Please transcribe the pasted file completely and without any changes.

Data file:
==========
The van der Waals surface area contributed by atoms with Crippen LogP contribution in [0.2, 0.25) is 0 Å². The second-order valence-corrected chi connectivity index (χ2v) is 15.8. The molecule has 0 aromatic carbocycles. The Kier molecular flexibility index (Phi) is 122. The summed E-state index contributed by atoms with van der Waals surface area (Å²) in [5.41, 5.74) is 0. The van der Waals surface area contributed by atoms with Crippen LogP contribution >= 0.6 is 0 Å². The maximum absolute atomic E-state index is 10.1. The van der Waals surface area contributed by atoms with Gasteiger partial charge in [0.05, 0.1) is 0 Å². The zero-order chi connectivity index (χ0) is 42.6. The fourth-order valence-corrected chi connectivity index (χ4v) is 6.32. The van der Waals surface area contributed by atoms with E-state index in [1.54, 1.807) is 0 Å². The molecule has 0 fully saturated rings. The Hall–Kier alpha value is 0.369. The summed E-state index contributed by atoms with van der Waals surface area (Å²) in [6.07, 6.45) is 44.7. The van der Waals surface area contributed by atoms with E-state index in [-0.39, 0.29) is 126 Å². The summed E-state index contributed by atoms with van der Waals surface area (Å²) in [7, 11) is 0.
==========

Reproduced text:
The van der Waals surface area contributed by atoms with Crippen LogP contribution in [0.2, 0.25) is 0 Å². The second-order valence-corrected chi connectivity index (χ2v) is 15.8. The molecule has 0 aromatic carbocycles. The Kier molecular flexibility index (Phi) is 122. The summed E-state index contributed by atoms with van der Waals surface area (Å²) in [5.41, 5.74) is 0. The van der Waals surface area contributed by atoms with Crippen LogP contribution >= 0.6 is 0 Å². The maximum absolute atomic E-state index is 10.1. The van der Waals surface area contributed by atoms with Gasteiger partial charge in [0.05, 0.1) is 0 Å². The zero-order chi connectivity index (χ0) is 42.6. The fourth-order valence-corrected chi connectivity index (χ4v) is 6.32. The van der Waals surface area contributed by atoms with E-state index in [1.54, 1.807) is 0 Å². The molecule has 0 fully saturated rings. The Hall–Kier alpha value is 0.369. The summed E-state index contributed by atoms with van der Waals surface area (Å²) in [6.07, 6.45) is 44.7. The van der Waals surface area contributed by atoms with E-state index in [-0.39, 0.29) is 126 Å². The summed E-state index contributed by atoms with van der Waals surface area (Å²) in [7, 11) is 0.